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How Social Media Can Interfere with Your Ongoing Divorce Case

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Social media apps are arguably the most popular form of electronic entertainment today. It seems virtually everyone in the country, from little kids to gray elders, uses social media constantly. Facebook, Snapchat, Twitter, Instagram, and more dominate the screens of our smartphones and tablets. But when going through a divorce, you should learn to kick this popular habit.

Your Social Media Life is Public

Anything that goes onto a social media “wall” is public. You can make all your profile settings “private” and try to keep things away from prying eyes, but this does not change the fact that you are technically and legally making public posts. As numerous family law courts have held in the past, a post is public as long as anyone else at all can access it. Since every social media app has behind-the-scenes people scanning posts for illegal activities, every social media app is public.

The openness of social media can be problematic when you are in a divorce. Your spouse and their legal representation is free to crawl through your posts to look for something that might hurt you in the divorce proceedings. For example, if you are constantly posting pictures of yourself at wild parties, then those images could be used as convincing evidence as to why you should not be given child custody. Judges must rule in favor of the best interests of a child, and a party-going mother or father does not seem, at first glance, to be a responsible parent.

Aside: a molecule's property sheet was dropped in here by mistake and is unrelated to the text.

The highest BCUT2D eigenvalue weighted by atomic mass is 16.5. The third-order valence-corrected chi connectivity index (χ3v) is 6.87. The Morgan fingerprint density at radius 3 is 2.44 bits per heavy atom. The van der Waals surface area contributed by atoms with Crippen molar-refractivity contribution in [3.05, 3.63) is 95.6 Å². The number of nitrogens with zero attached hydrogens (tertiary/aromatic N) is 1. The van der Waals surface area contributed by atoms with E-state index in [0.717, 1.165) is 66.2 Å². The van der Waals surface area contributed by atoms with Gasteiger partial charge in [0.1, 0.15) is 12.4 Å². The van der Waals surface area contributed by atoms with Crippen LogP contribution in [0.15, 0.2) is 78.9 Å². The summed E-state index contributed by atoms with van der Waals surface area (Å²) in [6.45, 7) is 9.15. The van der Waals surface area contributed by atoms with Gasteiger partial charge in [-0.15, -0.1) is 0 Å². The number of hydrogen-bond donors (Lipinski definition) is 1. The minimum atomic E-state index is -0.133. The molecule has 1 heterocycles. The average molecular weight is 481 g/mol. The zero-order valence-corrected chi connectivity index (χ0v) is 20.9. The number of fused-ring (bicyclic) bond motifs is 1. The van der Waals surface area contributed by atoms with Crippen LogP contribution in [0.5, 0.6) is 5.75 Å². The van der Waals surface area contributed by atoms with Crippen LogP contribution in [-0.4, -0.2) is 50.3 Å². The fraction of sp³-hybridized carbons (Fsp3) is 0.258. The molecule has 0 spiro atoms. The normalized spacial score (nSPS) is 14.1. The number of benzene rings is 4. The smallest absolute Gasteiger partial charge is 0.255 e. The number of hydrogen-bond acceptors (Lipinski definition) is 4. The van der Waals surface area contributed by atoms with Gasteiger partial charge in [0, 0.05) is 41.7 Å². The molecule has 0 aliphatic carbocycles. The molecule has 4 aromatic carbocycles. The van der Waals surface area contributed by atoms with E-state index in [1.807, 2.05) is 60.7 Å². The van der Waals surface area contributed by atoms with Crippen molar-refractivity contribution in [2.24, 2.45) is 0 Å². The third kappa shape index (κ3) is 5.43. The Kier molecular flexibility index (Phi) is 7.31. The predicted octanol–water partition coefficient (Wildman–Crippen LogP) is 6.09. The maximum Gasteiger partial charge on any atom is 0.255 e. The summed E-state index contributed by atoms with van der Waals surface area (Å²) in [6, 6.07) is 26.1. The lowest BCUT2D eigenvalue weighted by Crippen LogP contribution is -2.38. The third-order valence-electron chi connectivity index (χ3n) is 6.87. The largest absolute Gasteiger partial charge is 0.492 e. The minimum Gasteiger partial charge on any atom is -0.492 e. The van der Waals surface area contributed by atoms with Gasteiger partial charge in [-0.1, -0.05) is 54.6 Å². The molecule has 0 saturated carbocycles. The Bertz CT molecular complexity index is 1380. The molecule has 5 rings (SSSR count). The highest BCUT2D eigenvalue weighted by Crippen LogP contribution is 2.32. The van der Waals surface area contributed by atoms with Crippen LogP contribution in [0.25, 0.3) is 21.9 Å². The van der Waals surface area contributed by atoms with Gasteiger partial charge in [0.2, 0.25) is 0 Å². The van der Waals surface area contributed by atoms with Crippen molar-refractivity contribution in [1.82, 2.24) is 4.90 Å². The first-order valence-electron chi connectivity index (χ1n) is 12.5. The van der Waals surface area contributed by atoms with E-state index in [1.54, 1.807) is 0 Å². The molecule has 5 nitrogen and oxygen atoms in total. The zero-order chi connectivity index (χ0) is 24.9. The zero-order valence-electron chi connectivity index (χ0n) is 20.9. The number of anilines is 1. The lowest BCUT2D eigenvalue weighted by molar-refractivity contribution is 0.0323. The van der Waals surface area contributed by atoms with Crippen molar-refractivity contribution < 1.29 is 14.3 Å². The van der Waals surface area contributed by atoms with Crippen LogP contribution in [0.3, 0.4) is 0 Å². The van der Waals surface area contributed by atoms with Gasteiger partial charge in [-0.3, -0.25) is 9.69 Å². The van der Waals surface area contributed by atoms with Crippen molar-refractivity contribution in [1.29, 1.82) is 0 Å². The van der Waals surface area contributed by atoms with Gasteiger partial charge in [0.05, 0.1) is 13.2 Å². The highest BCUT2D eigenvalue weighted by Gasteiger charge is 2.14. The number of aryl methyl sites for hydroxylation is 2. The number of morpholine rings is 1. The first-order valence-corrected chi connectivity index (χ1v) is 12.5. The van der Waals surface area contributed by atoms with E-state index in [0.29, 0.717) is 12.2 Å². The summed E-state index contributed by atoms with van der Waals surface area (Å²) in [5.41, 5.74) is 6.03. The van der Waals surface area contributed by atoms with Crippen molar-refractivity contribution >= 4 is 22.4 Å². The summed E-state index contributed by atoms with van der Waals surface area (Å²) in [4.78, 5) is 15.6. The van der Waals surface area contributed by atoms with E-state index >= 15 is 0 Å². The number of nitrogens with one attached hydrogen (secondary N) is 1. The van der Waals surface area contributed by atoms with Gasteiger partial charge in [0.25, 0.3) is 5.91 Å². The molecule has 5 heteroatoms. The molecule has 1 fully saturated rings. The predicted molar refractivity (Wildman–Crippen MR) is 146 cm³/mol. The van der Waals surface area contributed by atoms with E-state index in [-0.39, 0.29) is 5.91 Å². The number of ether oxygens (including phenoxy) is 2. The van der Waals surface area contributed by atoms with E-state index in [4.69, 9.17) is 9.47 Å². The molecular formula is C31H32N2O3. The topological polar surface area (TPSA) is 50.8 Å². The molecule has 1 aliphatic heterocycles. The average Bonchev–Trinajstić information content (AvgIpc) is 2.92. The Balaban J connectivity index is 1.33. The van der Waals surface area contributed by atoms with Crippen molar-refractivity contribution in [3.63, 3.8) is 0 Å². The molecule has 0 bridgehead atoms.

How to Close Down Social Media for Now

The best thing to do to prevent posting something that could be misconstrued against you in your divorce is to simply not post anything at all. Just stop using social media to post updates, pictures, and more. You can still use it to privately communicate with people, as this is often quite difficult to access without a judge’s permission, but still be careful of what you say and share. Basically, do not use social media or any other online format to vent about your ex, or talk disparagingly about them.

You should also not outright delete your social media accounts, as this looks suspicious. Many people choose to let a trusted family member or close friend change their social media passwords. When the divorce is finalized, they are given those new passwords, effectively locking them out for the time being.

For more information about divorce and legal counsel to get you through it, call 904.770.3141 to contact Owenby Law, P.A. Our Jacksonville divorce attorneys have more than a decade of legal experience helping people through complex and high-stakes family law disputes. Request your free initial consultation now.